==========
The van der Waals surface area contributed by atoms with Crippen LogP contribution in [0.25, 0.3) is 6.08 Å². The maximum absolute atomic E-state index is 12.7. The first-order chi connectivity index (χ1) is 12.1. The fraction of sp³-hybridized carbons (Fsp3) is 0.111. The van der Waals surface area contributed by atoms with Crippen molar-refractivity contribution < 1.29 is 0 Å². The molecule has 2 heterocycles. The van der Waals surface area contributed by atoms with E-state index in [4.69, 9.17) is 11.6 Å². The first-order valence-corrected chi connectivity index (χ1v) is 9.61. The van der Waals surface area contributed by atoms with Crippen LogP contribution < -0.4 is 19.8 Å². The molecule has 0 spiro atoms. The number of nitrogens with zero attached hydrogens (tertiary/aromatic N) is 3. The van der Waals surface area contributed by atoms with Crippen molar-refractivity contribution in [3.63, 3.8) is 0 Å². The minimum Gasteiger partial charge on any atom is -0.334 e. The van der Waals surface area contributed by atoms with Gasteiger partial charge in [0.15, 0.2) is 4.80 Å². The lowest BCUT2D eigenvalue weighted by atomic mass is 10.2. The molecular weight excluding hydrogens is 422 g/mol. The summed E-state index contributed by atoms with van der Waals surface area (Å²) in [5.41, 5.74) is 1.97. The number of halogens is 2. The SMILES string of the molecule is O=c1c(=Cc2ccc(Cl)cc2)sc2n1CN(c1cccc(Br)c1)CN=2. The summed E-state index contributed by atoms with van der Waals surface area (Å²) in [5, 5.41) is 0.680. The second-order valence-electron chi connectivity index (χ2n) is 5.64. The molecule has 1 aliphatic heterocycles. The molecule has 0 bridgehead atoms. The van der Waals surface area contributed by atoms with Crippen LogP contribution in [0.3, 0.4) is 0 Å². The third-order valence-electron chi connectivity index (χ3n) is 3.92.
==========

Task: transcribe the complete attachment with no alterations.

The van der Waals surface area contributed by atoms with Crippen LogP contribution in [0.25, 0.3) is 6.08 Å². The maximum absolute atomic E-state index is 12.7. The first-order chi connectivity index (χ1) is 12.1. The fraction of sp³-hybridized carbons (Fsp3) is 0.111. The van der Waals surface area contributed by atoms with Crippen molar-refractivity contribution < 1.29 is 0 Å². The molecule has 2 heterocycles. The van der Waals surface area contributed by atoms with E-state index in [4.69, 9.17) is 11.6 Å². The first-order valence-corrected chi connectivity index (χ1v) is 9.61. The van der Waals surface area contributed by atoms with Crippen LogP contribution < -0.4 is 19.8 Å². The molecule has 0 spiro atoms. The number of nitrogens with zero attached hydrogens (tertiary/aromatic N) is 3. The van der Waals surface area contributed by atoms with Crippen molar-refractivity contribution in [3.63, 3.8) is 0 Å². The minimum Gasteiger partial charge on any atom is -0.334 e. The van der Waals surface area contributed by atoms with Gasteiger partial charge in [0.15, 0.2) is 4.80 Å². The lowest BCUT2D eigenvalue weighted by atomic mass is 10.2. The molecular weight excluding hydrogens is 422 g/mol. The summed E-state index contributed by atoms with van der Waals surface area (Å²) in [5.41, 5.74) is 1.97. The number of halogens is 2. The SMILES string of the molecule is O=c1c(=Cc2ccc(Cl)cc2)sc2n1CN(c1cccc(Br)c1)CN=2. The summed E-state index contributed by atoms with van der Waals surface area (Å²) in [5, 5.41) is 0.680. The second-order valence-electron chi connectivity index (χ2n) is 5.64. The molecule has 1 aliphatic heterocycles. The molecule has 0 bridgehead atoms. The van der Waals surface area contributed by atoms with Crippen LogP contribution in [0.3, 0.4) is 0 Å². The third-order valence-electron chi connectivity index (χ3n) is 3.92.